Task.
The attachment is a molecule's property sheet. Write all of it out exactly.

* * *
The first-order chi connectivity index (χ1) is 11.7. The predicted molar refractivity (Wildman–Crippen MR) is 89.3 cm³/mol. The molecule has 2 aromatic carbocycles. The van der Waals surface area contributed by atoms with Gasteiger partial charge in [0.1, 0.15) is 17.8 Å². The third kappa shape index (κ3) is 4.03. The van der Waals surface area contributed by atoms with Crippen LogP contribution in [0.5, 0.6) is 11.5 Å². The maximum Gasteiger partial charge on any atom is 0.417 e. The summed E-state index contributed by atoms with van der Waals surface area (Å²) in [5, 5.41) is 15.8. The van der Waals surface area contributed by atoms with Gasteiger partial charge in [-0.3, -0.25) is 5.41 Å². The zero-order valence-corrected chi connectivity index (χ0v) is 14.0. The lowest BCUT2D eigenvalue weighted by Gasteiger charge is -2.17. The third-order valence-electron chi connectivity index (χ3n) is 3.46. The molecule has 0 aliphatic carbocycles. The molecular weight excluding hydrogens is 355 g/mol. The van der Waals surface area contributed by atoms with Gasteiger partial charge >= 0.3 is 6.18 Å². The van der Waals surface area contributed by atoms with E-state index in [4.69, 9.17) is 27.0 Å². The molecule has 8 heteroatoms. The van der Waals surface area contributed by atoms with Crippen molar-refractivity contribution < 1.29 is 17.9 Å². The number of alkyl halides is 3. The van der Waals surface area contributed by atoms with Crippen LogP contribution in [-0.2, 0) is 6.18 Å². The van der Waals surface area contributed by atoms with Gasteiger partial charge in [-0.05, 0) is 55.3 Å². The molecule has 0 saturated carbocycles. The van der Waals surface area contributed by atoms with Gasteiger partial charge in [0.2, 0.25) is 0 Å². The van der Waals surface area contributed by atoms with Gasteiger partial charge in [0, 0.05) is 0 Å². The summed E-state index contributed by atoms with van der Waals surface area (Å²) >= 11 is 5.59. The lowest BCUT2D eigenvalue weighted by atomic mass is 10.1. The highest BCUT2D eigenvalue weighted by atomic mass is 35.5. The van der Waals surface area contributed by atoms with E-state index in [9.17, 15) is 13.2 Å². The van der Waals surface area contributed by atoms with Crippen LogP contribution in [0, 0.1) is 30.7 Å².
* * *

The first-order chi connectivity index (χ1) is 11.7. The predicted molar refractivity (Wildman–Crippen MR) is 89.3 cm³/mol. The molecule has 2 aromatic carbocycles. The van der Waals surface area contributed by atoms with Gasteiger partial charge in [0.1, 0.15) is 17.8 Å². The third kappa shape index (κ3) is 4.03. The van der Waals surface area contributed by atoms with Crippen LogP contribution in [0.5, 0.6) is 11.5 Å². The maximum Gasteiger partial charge on any atom is 0.417 e. The summed E-state index contributed by atoms with van der Waals surface area (Å²) in [5, 5.41) is 15.8. The van der Waals surface area contributed by atoms with Gasteiger partial charge in [-0.3, -0.25) is 5.41 Å². The zero-order valence-corrected chi connectivity index (χ0v) is 14.0. The lowest BCUT2D eigenvalue weighted by Gasteiger charge is -2.17. The third-order valence-electron chi connectivity index (χ3n) is 3.46. The molecule has 0 aliphatic carbocycles. The molecular weight excluding hydrogens is 355 g/mol. The van der Waals surface area contributed by atoms with Gasteiger partial charge >= 0.3 is 6.18 Å². The van der Waals surface area contributed by atoms with E-state index in [4.69, 9.17) is 27.0 Å². The molecule has 8 heteroatoms. The van der Waals surface area contributed by atoms with Crippen molar-refractivity contribution < 1.29 is 17.9 Å². The number of alkyl halides is 3. The van der Waals surface area contributed by atoms with Crippen LogP contribution in [-0.2, 0) is 6.18 Å². The van der Waals surface area contributed by atoms with Gasteiger partial charge in [-0.05, 0) is 55.3 Å². The molecule has 0 saturated carbocycles. The van der Waals surface area contributed by atoms with Gasteiger partial charge in [0.2, 0.25) is 0 Å². The van der Waals surface area contributed by atoms with Gasteiger partial charge in [0, 0.05) is 0 Å². The summed E-state index contributed by atoms with van der Waals surface area (Å²) >= 11 is 5.59. The lowest BCUT2D eigenvalue weighted by atomic mass is 10.1. The highest BCUT2D eigenvalue weighted by atomic mass is 35.5. The van der Waals surface area contributed by atoms with E-state index in [9.17, 15) is 13.2 Å². The van der Waals surface area contributed by atoms with Crippen LogP contribution in [0, 0.1) is 30.7 Å².